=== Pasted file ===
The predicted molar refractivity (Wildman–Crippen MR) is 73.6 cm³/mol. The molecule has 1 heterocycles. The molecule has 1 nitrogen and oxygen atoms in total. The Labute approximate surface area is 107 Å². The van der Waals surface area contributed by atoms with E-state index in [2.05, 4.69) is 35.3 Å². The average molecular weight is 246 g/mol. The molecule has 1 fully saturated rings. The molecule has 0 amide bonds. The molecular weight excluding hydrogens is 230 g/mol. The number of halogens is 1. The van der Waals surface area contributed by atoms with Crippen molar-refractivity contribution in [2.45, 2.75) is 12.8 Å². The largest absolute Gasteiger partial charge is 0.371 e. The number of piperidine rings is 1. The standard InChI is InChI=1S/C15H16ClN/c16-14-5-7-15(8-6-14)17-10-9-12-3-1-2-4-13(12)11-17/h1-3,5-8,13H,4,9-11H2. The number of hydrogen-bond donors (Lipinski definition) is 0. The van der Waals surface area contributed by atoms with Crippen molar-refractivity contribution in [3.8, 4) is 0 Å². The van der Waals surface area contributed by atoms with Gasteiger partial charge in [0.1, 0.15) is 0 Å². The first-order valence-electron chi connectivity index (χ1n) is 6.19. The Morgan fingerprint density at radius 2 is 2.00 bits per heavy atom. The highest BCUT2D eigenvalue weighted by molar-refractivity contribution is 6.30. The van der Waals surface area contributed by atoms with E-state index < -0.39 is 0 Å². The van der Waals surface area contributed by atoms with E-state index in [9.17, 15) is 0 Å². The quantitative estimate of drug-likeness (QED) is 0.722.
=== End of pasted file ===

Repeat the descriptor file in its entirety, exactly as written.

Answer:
The predicted molar refractivity (Wildman–Crippen MR) is 73.6 cm³/mol. The molecule has 1 heterocycles. The molecule has 1 nitrogen and oxygen atoms in total. The Labute approximate surface area is 107 Å². The van der Waals surface area contributed by atoms with E-state index in [2.05, 4.69) is 35.3 Å². The average molecular weight is 246 g/mol. The molecule has 1 fully saturated rings. The molecule has 0 amide bonds. The molecular weight excluding hydrogens is 230 g/mol. The number of halogens is 1. The van der Waals surface area contributed by atoms with Crippen molar-refractivity contribution in [2.45, 2.75) is 12.8 Å². The largest absolute Gasteiger partial charge is 0.371 e. The number of piperidine rings is 1. The standard InChI is InChI=1S/C15H16ClN/c16-14-5-7-15(8-6-14)17-10-9-12-3-1-2-4-13(12)11-17/h1-3,5-8,13H,4,9-11H2. The number of hydrogen-bond donors (Lipinski definition) is 0. The van der Waals surface area contributed by atoms with Crippen molar-refractivity contribution in [3.8, 4) is 0 Å². The van der Waals surface area contributed by atoms with Gasteiger partial charge in [0.1, 0.15) is 0 Å². The first-order valence-electron chi connectivity index (χ1n) is 6.19. The Morgan fingerprint density at radius 2 is 2.00 bits per heavy atom. The highest BCUT2D eigenvalue weighted by molar-refractivity contribution is 6.30. The van der Waals surface area contributed by atoms with E-state index < -0.39 is 0 Å². The van der Waals surface area contributed by atoms with E-state index in [9.17, 15) is 0 Å². The quantitative estimate of drug-likeness (QED) is 0.722.